The company he leads plans to be plastic free in their retail food and beverage lines this year.
“We’re now reducing all plastics, including knives and forks,” he said.
“In our retail shops we don’t have plastic bags anymore.
We use a bio-corn alternative that is the same weight as plastic but disappears in sixty days.”

Another member of the Turn the Tide crew is Martin Strömberg, one of Sweden’s best sailors, participating in his fourth Volvo race.
He echoed what Caffari said.
“You see a lot more plastics in the oceans. That’s what you see. But for me the problem is what you don’t see, below the surface. This boat is fantastic to join in and send that message.”

To help address such concerns, an Ocean Summit was held in Gothenburg, attended by HRH Crown Princess Victoria of Sweden.
There, Minister of the Environment Karolina Skog pledged 7.8 million Euros ($9.1 million) to ocean health, including plastics pollution.

The Volvo Ocean Race is now more accessible than ever via online media.
Its scope has also grown from that of racing to that of sponsoring improved custody of the world’s oceans.
Although the next edition of the race, beginning in 2021, will include new ownership, the event will carry on—likely faster and with more precise sailing than ever before.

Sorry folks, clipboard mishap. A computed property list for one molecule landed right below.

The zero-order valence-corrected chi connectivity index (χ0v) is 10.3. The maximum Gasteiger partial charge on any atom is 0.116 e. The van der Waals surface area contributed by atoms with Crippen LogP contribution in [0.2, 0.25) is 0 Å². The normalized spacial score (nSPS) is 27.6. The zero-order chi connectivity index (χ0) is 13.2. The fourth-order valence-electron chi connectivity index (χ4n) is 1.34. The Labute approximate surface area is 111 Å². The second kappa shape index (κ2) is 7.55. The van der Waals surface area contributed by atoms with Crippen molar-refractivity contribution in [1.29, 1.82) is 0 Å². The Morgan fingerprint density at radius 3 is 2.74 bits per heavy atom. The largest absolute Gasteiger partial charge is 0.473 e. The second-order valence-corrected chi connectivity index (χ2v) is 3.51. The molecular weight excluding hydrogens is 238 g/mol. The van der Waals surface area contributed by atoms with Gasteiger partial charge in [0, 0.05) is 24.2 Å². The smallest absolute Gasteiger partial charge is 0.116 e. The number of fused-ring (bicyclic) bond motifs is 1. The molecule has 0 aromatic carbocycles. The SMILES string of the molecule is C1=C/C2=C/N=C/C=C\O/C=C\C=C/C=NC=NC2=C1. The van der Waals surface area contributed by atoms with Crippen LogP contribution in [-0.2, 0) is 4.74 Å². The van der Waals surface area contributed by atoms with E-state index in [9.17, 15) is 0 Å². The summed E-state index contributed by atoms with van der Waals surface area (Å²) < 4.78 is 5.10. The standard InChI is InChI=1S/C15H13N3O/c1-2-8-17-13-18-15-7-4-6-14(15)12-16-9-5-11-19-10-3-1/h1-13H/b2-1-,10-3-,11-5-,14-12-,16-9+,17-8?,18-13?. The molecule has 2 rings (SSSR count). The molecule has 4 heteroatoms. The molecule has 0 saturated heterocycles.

Technologies that improve sailing and navigation may, in some form, eventually be associated with helping to clean up oceans over which these boats sail.

That would be a victory for the planet.

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Sunday, June 24, 2018

Andrew Pekler charts imagined sounds on interactive atlas, Phantom Islands

Go on an audio cruise of 27 islands never proven to have existed.
Berlin-based sound artist Andrew Pekler has created an interactive online map called Phantom Islands, which combines the histories of islands that were once found on nautical maps with speculative sounds from each of the 27 locations.
“Phantom Islands are artifacts of the age of maritime discovery and colonial expansion,” Pekler writes.
“During centuries of ocean exploration these islands were sighted, charted, described and even explored – but their existence has never been ultimately verified. “Poised somewhere between cartographical fact and maritime fiction, they haunted seafarers’ maps for hundreds of years, inspiring legends, fantasies, and counterfactual histories.
“Phantom Islands – A Sonic Atlas interprets and presents these imaginations in the form of an interactive map which charts the sounds of a number of historical phantom islands.”
You can zoom in on individual islands to hear what Pekler describes as their “musical, biophonic and geophonic soundscapes” and click on their names to learn more about their story, or click ‘cruise mode’ to go on an audio tour.
Think of it as like an interactive ambient mixtape with an added history lesson. Phantom Islands – which was was commissioned by the Jeu de Paume gallery in Paris for its Fourth Worlds: Imaginary Ethnography in Music and Sound exhibition – follows Pekler’s 2016 album Tristes Tropiques, an album of “synthetic exotica, pseudo-ethnographic music and unreal field recordings”.